All the Broken Pieces by Ann E. Burg

It is once again time to start reading the nominees for this year’s Virginia Readers’ Choice Award.  I love reading my way through this list every year!  There are always titles I missed when they first came out, and a great variety of books, so reading and talking about these titles is a great way to start off a new school year.

The first title I want to share this year is Ann E. Burg’s All the Broken Pieces.

This is really an incredible book.  As someone who is not inclined to love historical fiction, and also not inclined to love novels written in verse, I will admit that I chose it as one of the first from the list to read because I wanted to get it out of the way.  I thought I would like it okay, but I didn’t expect to be as enthusiastic as I am about to be.  As it turns out, I loved this book.

The story takes place in the United States, a few years after the end of the Vietnam War, and centers on a boy named Matt Pin.  Matt grew up in Vietnam and was given by his mother to American soldiers as the war was ending.  He has loving adoptive parents; a kind piano teacher and baseball coach; and a great pitching arm.  But he also has intense, vivid memories of growing up surrounded by war; confusion and sadness about his mother’s choice to hand him to the soldiers, staying behind in Vietnam with his injured younger brother; and real problems with bullies who blame him for the war and the pain it has caused their families.  This is a heavy load for a 12-year-old kid.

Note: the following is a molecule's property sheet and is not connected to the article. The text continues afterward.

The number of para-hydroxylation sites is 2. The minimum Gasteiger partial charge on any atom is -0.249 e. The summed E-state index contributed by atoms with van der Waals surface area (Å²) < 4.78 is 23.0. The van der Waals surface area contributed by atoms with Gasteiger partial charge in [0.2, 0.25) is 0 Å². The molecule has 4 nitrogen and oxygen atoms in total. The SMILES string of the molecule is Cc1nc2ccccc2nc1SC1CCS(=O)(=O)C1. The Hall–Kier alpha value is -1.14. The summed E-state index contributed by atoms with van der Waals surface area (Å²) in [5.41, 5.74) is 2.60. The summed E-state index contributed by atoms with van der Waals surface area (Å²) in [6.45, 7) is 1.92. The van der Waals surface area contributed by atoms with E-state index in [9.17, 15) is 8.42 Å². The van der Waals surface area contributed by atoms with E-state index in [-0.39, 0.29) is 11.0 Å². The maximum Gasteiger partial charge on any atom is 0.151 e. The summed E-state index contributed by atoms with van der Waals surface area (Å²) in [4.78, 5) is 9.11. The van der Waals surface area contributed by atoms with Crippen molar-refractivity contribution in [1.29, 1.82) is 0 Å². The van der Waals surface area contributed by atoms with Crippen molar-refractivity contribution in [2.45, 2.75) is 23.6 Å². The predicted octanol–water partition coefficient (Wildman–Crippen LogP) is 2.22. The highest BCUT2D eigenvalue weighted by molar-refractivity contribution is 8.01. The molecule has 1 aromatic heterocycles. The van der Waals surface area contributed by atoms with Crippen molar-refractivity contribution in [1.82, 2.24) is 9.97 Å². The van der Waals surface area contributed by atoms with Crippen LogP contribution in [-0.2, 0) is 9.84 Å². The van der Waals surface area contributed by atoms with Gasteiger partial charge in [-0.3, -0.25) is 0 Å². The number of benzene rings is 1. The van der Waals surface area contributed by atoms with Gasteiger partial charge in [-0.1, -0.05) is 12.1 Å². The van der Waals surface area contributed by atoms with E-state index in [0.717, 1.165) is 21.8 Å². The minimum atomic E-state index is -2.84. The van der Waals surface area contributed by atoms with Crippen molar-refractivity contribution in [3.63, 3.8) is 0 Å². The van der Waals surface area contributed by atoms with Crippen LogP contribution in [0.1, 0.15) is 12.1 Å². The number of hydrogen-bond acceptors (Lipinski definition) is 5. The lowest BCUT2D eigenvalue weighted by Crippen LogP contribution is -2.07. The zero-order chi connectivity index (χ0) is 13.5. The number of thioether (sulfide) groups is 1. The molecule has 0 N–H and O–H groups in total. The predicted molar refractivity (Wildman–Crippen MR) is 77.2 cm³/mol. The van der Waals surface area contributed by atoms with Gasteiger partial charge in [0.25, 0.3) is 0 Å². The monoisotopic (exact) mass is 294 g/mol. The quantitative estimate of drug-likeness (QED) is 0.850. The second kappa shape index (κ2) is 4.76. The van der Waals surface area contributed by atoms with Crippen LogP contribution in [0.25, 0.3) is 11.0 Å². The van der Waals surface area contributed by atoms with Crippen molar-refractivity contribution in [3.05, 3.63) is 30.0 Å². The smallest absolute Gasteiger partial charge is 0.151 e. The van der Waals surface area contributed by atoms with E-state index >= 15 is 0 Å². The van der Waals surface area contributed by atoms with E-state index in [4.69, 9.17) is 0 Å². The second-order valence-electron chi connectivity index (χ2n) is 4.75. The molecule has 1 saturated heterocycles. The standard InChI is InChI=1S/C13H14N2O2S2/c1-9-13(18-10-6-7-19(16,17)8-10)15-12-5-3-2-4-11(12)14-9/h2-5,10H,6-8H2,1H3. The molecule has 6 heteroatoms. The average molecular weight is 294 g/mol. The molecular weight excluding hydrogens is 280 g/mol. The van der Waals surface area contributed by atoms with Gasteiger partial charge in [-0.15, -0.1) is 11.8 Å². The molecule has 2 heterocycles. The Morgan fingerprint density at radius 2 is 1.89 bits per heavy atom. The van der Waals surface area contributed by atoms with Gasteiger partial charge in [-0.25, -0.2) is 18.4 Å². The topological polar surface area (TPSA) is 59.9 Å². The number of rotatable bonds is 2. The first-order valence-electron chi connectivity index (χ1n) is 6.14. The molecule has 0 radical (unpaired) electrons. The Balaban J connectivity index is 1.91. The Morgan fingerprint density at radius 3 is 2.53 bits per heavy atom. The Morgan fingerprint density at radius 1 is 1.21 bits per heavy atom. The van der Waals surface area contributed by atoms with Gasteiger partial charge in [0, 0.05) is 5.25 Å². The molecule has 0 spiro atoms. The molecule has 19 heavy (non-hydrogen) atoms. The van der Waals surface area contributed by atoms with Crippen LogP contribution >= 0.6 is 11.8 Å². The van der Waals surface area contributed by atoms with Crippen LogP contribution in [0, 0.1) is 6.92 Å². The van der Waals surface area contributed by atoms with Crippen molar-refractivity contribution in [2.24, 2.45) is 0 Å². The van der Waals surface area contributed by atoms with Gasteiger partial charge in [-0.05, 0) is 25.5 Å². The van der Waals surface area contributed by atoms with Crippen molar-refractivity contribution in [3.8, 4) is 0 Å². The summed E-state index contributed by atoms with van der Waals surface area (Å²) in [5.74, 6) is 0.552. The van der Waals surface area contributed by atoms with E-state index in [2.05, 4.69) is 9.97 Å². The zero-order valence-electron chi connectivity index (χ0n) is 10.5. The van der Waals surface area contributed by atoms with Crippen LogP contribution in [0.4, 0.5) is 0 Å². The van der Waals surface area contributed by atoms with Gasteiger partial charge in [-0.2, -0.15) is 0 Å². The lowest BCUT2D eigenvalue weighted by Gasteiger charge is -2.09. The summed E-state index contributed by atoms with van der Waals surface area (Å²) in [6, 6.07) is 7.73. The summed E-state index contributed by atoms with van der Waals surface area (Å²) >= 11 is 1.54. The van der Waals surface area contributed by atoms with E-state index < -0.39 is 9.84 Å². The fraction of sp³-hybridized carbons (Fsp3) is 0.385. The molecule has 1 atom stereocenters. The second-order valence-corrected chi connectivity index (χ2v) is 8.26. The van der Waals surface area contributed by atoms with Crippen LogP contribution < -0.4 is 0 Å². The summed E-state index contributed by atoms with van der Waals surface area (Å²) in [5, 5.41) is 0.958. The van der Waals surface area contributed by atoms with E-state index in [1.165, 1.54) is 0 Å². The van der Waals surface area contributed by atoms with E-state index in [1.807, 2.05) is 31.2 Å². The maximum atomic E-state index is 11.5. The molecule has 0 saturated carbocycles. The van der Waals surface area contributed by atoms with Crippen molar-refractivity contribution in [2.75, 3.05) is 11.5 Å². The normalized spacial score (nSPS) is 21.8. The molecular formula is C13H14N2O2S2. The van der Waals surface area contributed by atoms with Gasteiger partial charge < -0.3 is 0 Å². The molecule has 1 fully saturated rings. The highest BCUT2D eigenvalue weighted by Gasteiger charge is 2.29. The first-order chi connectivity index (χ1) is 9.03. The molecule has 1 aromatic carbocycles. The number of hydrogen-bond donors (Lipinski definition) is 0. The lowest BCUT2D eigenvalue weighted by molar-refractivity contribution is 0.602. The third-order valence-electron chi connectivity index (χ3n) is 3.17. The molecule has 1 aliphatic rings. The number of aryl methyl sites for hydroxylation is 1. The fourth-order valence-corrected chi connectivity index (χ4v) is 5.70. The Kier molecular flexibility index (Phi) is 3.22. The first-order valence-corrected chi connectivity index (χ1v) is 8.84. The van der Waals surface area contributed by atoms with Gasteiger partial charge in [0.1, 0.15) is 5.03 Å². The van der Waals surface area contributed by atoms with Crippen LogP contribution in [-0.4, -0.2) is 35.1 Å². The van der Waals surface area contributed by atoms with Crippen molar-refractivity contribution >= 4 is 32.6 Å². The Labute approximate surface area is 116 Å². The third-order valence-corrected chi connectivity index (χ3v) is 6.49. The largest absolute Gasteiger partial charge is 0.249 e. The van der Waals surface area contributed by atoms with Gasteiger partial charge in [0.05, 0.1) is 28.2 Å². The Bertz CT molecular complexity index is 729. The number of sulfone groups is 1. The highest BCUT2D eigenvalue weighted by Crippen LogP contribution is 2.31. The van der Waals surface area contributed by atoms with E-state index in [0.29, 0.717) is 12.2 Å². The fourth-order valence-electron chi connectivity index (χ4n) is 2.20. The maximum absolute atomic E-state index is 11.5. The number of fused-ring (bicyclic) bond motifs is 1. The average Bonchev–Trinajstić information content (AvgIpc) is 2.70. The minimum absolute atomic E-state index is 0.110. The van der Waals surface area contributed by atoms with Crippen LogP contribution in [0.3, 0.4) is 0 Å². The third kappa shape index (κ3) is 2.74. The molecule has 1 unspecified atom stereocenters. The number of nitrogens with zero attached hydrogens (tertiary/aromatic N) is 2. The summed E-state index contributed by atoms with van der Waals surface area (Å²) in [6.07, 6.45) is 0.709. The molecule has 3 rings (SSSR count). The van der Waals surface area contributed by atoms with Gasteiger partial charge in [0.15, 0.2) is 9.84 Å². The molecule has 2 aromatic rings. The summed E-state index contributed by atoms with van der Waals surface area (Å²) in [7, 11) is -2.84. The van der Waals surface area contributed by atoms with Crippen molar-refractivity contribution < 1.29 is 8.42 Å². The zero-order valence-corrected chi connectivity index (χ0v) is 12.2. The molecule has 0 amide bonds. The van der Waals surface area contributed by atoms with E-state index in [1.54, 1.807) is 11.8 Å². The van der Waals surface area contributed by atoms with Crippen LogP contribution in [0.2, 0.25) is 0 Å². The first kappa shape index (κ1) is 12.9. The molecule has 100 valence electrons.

But here’s what I love about this story.  It is a heavy load, no doubt, and the book doesn’t shy away from that.  There are scenes from the war, Matt’s memories, that are tough to read and will be tough for sensitive readers.  But there is nothing gratuitous, and I feel like Burg was very aware of her audience in writing this story.  She was careful to convey the reality/horror in an appropriate way and realistic about Matt’s struggles in coping with his past, but she balanced these out with positive scenes and emotions that were just as realistic .  The book is very readable for a wide range of kids; the simplicity of the language and verse form make it friendly for a kid who is not a huge reader, and the depth of emotion and complexity of the situation make it a great story for a more advanced reader.   Highly recommended!

P.S.  This is a great choice for kids who enjoyed Inside Out & Back Again by Thanhha Lai.  I preferred this over that book; I felt like the verse form made more sense here than it did to me there, for some reason.  But I have had kids who, on hearing me talk about All the Broken Pieces, say that they read and loved Inside Out & Back Again, and I think this is a great next read for them.  I’ll be curious to hear how they compare the two.

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Filed under historical fiction, sad, Uncategorized

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